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I love sauerkraut. I was actually surprised by that! I learned how to make sauerkraut for the first time last summer when I reviewed the book Brassicas. I was trying to add more fermented foods into my diet, and I had just spent three weeks in Germany. Sauerkraut was on my mind and I was weirdly excited to make it.
Homemade sauerkraut is actually quite easy to make, and it is definitely the way you should go for your kraut fix. Cabbage is super cheap. Conventional gets as low as 40 cents per pound here, and that is what we buy since it is not on the dirty dozen list. You also have the option of growing or buying from the farmers market lots of cabbage when it is in season and making homemade sauerkraut until it is coming out of your ears. This is what my father-in-law does.
The other reason to make homemade sauerkraut is that the kraut you can buy in the store is pasteurized. This means that while it tastes good, it doesn’t have any of the beneficial bacteria that homemade sauerkraut has. And the raw stuff is expensive! A jar of kraut takes very little time to put together, and then it is just a waiting game.
How to Make Sauerkraut
To make homemade sauerkraut, you will need quart sized mason jars or larger (wide mouth preferred), a good knife, a food processor, a large bowl, a dish towel, cabbage, salt, and water. Make sure that the salt is not iodized. I usually use simple canning salt. For flavor boosting, some people will add spices or seaweed. But let’s not get ahead of ourselves. We’re going for a simple sauerkraut recipe right now.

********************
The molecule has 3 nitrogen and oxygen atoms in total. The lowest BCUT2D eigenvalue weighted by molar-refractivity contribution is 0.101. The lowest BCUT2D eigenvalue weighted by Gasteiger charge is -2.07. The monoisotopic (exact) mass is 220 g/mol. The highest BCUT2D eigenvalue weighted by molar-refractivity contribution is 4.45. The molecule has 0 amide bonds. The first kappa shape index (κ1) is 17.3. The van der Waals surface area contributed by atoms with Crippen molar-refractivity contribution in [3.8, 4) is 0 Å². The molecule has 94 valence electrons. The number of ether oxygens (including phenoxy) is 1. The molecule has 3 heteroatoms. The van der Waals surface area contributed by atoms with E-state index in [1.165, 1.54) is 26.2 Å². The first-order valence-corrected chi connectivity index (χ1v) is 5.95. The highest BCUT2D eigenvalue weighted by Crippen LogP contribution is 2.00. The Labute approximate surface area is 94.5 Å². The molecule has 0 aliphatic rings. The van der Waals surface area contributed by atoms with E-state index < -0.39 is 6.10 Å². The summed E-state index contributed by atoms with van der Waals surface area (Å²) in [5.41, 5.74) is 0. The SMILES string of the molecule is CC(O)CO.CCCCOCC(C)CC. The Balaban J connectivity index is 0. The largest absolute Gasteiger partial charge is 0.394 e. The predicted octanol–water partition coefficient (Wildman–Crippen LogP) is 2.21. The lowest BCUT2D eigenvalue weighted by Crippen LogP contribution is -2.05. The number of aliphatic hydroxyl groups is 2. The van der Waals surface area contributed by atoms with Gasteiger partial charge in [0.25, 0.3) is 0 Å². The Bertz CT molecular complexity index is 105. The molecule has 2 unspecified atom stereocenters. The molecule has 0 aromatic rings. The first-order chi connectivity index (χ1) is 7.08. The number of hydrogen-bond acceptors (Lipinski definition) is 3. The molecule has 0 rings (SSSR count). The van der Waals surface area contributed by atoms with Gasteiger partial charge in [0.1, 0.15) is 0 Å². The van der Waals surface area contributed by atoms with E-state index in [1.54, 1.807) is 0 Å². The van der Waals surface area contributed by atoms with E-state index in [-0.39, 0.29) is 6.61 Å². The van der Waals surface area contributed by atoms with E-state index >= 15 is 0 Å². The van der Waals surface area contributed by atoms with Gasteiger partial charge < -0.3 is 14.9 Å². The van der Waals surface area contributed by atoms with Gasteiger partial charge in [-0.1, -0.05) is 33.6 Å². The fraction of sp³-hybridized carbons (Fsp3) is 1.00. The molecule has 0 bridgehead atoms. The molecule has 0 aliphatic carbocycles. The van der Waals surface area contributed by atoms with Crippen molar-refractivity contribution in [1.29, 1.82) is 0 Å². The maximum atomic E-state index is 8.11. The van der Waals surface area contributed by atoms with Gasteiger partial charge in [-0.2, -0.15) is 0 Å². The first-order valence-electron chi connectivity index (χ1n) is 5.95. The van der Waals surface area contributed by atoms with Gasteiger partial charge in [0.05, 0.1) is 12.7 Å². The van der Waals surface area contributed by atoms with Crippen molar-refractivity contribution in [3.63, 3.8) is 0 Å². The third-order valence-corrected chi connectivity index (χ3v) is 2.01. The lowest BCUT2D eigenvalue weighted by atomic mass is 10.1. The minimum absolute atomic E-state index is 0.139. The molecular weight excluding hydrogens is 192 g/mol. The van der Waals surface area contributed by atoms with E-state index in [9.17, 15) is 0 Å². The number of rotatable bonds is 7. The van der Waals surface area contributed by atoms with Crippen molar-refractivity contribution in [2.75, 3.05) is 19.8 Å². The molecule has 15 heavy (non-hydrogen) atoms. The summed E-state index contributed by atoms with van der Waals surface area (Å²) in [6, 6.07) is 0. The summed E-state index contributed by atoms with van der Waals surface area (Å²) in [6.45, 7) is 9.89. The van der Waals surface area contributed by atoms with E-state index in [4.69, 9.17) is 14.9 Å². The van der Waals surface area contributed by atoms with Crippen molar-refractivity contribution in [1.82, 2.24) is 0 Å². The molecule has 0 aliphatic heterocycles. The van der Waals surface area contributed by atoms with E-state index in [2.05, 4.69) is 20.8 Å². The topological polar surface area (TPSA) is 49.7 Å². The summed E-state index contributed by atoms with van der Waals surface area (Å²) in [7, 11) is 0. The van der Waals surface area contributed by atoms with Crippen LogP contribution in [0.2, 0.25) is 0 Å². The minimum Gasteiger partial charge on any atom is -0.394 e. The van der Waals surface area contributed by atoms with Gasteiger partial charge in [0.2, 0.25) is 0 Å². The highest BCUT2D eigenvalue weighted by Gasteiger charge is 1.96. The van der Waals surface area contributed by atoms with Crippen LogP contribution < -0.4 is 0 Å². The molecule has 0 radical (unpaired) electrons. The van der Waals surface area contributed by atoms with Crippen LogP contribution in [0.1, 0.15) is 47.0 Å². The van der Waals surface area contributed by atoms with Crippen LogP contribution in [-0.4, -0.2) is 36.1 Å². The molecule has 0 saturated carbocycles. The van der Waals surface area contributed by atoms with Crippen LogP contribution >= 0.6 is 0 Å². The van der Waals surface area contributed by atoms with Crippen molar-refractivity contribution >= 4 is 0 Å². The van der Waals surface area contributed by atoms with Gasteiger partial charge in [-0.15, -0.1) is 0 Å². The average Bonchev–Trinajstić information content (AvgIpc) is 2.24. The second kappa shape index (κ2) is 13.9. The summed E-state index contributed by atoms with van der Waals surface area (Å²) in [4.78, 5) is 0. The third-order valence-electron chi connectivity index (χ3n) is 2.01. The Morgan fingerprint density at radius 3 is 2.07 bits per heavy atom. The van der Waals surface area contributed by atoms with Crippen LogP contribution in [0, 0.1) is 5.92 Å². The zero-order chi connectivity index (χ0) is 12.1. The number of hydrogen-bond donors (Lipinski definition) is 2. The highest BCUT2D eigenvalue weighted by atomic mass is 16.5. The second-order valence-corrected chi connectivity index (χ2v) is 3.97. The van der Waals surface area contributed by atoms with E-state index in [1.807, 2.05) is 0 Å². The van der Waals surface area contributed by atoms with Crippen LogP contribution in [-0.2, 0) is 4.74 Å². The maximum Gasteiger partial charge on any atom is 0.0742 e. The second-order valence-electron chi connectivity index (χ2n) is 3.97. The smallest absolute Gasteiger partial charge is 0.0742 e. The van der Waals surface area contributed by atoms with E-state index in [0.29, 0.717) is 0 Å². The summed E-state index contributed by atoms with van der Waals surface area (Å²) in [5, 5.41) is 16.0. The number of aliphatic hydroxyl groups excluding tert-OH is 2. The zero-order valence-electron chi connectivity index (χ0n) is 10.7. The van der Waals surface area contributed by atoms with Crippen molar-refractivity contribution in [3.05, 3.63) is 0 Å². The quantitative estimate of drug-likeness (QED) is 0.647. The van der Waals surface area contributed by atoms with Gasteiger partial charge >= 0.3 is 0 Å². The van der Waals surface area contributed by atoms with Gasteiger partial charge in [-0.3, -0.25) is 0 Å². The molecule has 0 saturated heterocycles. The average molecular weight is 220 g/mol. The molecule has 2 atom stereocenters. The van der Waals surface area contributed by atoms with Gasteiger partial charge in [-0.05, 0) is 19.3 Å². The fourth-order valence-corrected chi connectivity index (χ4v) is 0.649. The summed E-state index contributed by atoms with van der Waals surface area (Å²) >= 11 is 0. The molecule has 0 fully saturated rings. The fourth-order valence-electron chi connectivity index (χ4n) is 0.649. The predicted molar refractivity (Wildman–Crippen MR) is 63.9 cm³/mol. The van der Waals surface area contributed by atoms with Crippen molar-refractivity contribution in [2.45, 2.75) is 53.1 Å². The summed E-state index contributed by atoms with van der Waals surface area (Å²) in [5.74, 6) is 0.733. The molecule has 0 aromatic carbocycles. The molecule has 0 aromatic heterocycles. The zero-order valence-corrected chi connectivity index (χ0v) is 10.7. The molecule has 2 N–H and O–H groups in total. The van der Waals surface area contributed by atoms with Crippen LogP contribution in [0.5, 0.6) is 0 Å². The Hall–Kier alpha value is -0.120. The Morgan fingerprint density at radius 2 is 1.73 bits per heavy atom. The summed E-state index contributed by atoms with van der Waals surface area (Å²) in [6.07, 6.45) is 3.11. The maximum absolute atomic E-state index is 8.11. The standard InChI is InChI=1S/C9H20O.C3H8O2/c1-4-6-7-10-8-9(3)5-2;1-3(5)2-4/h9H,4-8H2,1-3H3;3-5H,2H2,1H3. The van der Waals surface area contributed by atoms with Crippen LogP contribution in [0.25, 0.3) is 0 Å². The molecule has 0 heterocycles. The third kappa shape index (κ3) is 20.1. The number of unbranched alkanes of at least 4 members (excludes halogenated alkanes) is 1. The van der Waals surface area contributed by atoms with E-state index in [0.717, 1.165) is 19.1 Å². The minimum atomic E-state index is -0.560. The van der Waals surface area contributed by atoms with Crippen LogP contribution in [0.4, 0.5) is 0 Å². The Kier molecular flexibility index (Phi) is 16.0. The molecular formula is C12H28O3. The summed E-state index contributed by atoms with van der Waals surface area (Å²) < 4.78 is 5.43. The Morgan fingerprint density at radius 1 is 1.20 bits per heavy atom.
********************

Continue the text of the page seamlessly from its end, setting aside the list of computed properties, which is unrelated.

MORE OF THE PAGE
Other helpful tools are , a large bowl, and (I have never used one, but they are useful) a jelly jar.There is debate over whether you need a fermentation cap and for how long you need to ferment your sauerkraut. This is entirely up to you. The fermentation cap or jar may give you peace of mind, but I find that I have never needed one with sauerkraut. For length of fermentation, you can eat it as early as one week or you can leave it to ferment for several months. I usually do a bit of both. Each have their own benefits, and this way I can usually always keep my fridge stocked with kraut. The below instructions are for a week long ferment, as this always turns out well for me (sometimes my long ferments get mushy).
Sauerkraut will keep for about 6 months in the refrigerator. It can be frozen for longer. Some of the good probiotics will survive, so this is definitely an option.
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